Nova Scotia

Cape Sharp Tidal turbine in Bay of Fundy now being monitored remotely

Environmental monitoring of the tubine had stopped after the project's funder pulled out in July.

Environmental monitoring had stopped after project funder pulled out

A Cape Sharp Tidal turbine is shown on shore before it was deployed in the Bay of Fundy in 2016. It was removed in 2017, and the second turbine was installed in July. (Andrew Vaughan/The Canadian Press)

The Cape Sharp Tidal turbine spinning in the Bay of Fundy is now being remotely monitored, more than a month after the project was suspended when Paris-based Naval Energies pulled its funding.

A former project partner, Halifax-based Emera Inc., issued a statement Thursday saying it had hooked up all environmental monitoring devices required for regulatory compliance and they are transferring data to shore.

The equipment includes three hydrophones, one sonar and three acoustic Doppler current profilers, along with a video camera pointed at the rotor.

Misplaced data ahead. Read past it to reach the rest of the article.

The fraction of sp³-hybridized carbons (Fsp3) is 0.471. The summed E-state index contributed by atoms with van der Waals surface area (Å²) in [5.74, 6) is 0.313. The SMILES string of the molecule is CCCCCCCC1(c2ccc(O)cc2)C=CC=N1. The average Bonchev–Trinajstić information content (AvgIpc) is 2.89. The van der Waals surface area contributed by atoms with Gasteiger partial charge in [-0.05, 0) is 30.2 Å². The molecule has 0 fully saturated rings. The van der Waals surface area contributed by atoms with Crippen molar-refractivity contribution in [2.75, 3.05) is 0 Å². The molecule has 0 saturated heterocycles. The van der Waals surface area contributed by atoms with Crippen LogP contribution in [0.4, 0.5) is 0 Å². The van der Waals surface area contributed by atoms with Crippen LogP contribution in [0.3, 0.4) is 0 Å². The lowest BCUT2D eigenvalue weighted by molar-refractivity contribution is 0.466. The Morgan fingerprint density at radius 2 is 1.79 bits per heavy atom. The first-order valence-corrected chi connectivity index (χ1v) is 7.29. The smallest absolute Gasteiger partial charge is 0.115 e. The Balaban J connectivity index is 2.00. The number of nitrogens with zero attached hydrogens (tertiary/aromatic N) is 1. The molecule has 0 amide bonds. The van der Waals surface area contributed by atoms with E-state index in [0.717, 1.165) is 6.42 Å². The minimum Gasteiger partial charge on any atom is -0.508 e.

Emera remains a shareholder in Cape Sharp Tidal, but recently announced it was pulling out of the project.

However, the company says it will continue working with Cape Sharp Tidal to make sure the turbine remains in compliance with environmental rules.

Last month, Nova Scotia Energy Minister Derek Mombourquette said the turbine was not in compliance with its environmental assessment because environmental monitoring had stopped after Naval Energies walked away from the project.

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